Social Egg Freezing: Who Benefits?

“Whose interest does egg freezing serve? The woman’s or that of an ambitious, still pretty unforgiving culture that doesn't really ever see childbearing for female employees as convenient?” – Randi Hutter Epstein, medical author

Social egg freezing has been gaining popularity in recent years as it allows women the option to delay pregnancy and motherhood to later in life. Celebrities, from Chinese actress Li Bingbing to Canadian singer Celine Dion, have revealed they opted for the procedure.

Even workplaces have started to weigh in on this technology. In a bid to attract female talent, tech giants like Uber and Apple offer female employees the option to freeze their eggs. While these employment perks support women’s reproductive choices, they also raise questions around motherhood and career ambitions, and whether egg-freezing benefits inadvertently reinforce the stereotypes that motherhood renders women less capable of doing their job. Will the existence of these types of benefits lead to female employees being expected and pressured to put in punishing hours and delay motherhood until later in their life?

In a Fireside Chat organised by Freshfields Bruckhaus Deringer and TWF last month, Dr Jude Browne, the Jessica and Peter Frankopan Director of the University of Cambridge Centre for Gender Studies, pointed out how egg freezing normalises late motherhood for women, which comes with its own set of potential challenges. On one hand, it gives the option for working women to become mothers later in life. On the other hand, it does little to fix the systemic problem that hobbles women during the key career-building years, which usually coincides with their natural child-bearing years.

In Hong Kong, we lack sufficient childcare services and women often juggle a full-time job with raising a family, and in this way, social egg freezing is not necessarily an empowering option as it keeps female employees in the workplace rather than encouraging them to take up maternity leave should they want to do that. It also eschews family-friendly workplace policies like paternity and parental leave that get working fathers involved by instead encouraging women and their partners to put family life on hold.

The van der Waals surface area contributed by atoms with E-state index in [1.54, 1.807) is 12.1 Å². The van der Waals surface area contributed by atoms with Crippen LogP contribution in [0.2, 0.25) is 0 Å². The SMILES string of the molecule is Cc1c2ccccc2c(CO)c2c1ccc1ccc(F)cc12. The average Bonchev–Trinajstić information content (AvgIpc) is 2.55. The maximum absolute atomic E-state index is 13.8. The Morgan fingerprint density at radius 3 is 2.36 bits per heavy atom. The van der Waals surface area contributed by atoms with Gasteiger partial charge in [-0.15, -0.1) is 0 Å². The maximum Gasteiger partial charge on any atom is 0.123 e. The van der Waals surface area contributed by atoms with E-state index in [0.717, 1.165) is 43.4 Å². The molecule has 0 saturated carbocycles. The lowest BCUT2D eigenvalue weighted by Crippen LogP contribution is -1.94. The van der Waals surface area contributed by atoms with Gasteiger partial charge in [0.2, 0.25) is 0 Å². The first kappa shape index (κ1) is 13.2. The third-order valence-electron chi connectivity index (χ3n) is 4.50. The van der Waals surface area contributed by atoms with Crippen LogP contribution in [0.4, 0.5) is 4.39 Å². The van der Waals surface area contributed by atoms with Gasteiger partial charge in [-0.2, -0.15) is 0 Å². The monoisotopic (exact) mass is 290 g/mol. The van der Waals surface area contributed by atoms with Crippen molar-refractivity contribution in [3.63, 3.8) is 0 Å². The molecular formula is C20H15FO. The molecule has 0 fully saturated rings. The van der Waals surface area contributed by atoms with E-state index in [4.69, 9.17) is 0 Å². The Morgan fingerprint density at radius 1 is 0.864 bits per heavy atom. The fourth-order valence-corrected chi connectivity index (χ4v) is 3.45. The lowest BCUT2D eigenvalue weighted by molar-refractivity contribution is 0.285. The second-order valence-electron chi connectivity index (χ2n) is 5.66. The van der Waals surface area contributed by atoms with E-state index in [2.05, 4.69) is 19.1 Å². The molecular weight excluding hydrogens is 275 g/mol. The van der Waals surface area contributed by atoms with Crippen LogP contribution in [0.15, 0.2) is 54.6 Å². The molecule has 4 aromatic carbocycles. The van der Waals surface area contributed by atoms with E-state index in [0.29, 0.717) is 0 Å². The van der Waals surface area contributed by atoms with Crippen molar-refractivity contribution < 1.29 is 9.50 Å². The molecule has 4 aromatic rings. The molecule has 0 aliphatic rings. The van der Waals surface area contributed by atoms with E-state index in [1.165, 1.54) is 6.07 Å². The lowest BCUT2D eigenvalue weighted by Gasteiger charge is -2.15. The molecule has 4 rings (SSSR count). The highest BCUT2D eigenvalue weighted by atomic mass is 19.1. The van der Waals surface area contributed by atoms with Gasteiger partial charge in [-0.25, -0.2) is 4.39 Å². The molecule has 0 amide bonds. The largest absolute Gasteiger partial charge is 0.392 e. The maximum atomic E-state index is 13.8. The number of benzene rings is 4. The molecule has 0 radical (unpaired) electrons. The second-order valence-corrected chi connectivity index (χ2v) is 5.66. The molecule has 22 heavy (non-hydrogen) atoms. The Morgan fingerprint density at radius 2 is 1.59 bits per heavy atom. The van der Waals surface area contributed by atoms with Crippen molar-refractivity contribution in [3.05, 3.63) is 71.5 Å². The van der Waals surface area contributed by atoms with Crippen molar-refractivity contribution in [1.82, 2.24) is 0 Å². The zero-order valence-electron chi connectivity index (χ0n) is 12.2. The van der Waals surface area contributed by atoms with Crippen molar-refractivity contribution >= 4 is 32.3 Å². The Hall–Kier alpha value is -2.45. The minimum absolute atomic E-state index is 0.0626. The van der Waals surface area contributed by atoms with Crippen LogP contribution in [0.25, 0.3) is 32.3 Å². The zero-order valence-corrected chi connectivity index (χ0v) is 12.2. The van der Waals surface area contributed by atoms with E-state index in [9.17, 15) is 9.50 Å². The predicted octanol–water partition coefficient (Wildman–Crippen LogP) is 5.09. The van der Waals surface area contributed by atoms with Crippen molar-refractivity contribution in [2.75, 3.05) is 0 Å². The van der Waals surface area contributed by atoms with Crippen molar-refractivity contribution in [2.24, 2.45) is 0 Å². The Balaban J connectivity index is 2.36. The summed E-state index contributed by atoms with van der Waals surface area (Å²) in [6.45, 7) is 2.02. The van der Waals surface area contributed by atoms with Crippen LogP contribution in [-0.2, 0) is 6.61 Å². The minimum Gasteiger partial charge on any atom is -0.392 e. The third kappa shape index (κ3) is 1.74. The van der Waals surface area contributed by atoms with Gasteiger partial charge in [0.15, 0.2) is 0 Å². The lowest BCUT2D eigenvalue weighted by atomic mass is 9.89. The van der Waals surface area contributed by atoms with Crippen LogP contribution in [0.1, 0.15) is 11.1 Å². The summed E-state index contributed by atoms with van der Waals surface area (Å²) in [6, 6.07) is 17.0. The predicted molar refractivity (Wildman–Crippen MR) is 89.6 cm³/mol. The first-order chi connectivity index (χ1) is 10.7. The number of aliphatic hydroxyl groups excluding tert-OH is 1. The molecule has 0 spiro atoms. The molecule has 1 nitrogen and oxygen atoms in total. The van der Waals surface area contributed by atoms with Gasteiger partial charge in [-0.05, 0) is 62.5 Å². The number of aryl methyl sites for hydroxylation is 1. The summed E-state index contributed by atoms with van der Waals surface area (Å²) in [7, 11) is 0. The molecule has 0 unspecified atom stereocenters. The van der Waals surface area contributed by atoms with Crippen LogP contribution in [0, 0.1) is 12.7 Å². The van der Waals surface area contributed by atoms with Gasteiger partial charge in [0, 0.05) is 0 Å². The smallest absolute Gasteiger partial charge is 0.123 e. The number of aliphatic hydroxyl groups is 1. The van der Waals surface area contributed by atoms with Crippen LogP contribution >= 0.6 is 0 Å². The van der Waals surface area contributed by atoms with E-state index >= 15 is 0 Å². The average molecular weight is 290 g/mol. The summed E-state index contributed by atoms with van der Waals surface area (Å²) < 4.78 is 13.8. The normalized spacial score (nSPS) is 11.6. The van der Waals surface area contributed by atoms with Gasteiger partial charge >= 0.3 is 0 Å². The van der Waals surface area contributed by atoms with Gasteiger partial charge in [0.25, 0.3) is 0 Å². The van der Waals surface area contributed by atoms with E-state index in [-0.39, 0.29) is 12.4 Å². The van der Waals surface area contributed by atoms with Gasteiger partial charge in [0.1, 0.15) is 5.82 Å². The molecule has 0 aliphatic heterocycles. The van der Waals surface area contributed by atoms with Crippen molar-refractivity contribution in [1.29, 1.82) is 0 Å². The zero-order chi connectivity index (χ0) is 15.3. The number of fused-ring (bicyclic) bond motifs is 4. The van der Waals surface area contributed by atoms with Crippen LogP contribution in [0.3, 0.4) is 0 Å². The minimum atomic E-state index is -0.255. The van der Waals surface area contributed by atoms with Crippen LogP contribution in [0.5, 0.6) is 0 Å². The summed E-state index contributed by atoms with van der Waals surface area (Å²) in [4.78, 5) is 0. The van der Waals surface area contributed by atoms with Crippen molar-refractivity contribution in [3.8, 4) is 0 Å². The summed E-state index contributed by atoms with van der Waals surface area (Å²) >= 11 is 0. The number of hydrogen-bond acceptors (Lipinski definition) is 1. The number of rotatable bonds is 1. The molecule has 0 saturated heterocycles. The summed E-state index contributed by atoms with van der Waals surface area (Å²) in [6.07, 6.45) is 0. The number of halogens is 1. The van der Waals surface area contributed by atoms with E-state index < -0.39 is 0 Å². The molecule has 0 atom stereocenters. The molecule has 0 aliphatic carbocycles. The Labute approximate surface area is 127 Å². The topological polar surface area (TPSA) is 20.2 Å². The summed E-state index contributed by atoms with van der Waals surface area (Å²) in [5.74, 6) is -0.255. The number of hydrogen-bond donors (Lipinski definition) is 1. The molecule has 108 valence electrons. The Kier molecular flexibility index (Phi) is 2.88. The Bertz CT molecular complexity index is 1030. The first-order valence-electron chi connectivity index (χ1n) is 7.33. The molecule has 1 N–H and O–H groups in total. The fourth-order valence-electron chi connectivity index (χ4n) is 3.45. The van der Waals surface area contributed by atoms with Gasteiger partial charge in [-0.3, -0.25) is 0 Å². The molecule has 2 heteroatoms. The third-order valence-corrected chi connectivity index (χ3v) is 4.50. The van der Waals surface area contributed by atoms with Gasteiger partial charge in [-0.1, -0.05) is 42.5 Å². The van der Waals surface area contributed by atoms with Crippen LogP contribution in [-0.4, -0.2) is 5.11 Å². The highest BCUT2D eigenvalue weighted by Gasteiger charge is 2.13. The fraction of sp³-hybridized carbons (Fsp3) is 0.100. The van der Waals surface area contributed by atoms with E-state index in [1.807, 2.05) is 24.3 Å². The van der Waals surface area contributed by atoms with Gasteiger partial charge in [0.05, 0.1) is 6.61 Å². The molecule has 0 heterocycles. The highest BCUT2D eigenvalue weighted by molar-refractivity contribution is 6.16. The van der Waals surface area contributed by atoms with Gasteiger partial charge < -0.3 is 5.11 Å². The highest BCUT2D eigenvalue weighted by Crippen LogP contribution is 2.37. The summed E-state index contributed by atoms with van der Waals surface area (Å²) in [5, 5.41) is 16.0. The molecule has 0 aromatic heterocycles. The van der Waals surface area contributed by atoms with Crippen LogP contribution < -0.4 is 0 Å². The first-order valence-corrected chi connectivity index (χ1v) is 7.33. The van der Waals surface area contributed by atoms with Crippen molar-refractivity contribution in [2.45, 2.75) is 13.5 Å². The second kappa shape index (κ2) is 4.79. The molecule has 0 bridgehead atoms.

Women are still penalised for having children, a phenomenon known as the “motherhood penalty”. Hong Kong in no exception: more than half of employers say they are unwilling to hire women with children. With the gendered nature of housework and care responsibilities, nearly a third of women who leave the workforce cite taking care of family members as the reason.

While we need to support women’s reproductive choices – whether it’s egg freezing or other methods of family planning, it is also equally important to dismantle a plethora of barriers that penalise working mothers.

TWF believes that achieving true gender parity in the workplace requires a set of structural and cultural changes that enable women to flourish and succeed, regardless of their family status. These can include offering flexible work arrangements, providing paid parental leave for male and female employees, ending discrimination based on gender and family status, to name a few.

On this Mother’s Day this Sunday, let’s renew our commitment to push and provide a more inclusive and family-friendly work environment for women, especially mothers. It will be a long-lasting gift that can be appreciated by many generations to come.

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The Women's Foundation